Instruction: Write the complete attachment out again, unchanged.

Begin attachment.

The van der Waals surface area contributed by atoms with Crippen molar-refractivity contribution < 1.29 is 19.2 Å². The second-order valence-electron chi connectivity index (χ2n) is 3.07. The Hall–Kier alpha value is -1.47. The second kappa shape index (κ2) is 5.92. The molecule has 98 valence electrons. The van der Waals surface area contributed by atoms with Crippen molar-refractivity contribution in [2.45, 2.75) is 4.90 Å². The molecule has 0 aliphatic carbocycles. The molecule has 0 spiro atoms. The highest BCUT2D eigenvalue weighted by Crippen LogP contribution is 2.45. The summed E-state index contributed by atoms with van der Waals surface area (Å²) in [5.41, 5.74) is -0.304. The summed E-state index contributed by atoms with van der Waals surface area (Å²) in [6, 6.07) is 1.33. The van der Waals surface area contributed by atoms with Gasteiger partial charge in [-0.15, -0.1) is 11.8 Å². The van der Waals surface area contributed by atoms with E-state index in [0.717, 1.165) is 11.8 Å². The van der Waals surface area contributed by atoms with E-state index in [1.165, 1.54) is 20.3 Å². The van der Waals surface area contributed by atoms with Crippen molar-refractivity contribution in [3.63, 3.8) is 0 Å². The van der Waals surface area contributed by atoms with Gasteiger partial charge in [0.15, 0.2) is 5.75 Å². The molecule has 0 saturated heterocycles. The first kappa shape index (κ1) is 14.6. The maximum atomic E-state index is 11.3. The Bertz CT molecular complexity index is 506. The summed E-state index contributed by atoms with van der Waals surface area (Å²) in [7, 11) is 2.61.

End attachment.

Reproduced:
The van der Waals surface area contributed by atoms with Crippen molar-refractivity contribution < 1.29 is 19.2 Å². The second-order valence-electron chi connectivity index (χ2n) is 3.07. The Hall–Kier alpha value is -1.47. The second kappa shape index (κ2) is 5.92. The molecule has 98 valence electrons. The van der Waals surface area contributed by atoms with Crippen molar-refractivity contribution in [2.45, 2.75) is 4.90 Å². The molecule has 0 aliphatic carbocycles. The molecule has 0 spiro atoms. The highest BCUT2D eigenvalue weighted by Crippen LogP contribution is 2.45. The summed E-state index contributed by atoms with van der Waals surface area (Å²) in [5.41, 5.74) is -0.304. The summed E-state index contributed by atoms with van der Waals surface area (Å²) in [6, 6.07) is 1.33. The van der Waals surface area contributed by atoms with Gasteiger partial charge in [-0.15, -0.1) is 11.8 Å². The van der Waals surface area contributed by atoms with E-state index in [0.717, 1.165) is 11.8 Å². The van der Waals surface area contributed by atoms with E-state index in [1.165, 1.54) is 20.3 Å². The van der Waals surface area contributed by atoms with Crippen molar-refractivity contribution in [3.63, 3.8) is 0 Å². The van der Waals surface area contributed by atoms with Gasteiger partial charge in [0.15, 0.2) is 5.75 Å². The molecule has 0 saturated heterocycles. The first kappa shape index (κ1) is 14.6. The maximum atomic E-state index is 11.3. The Bertz CT molecular complexity index is 506. The summed E-state index contributed by atoms with van der Waals surface area (Å²) in [7, 11) is 2.61.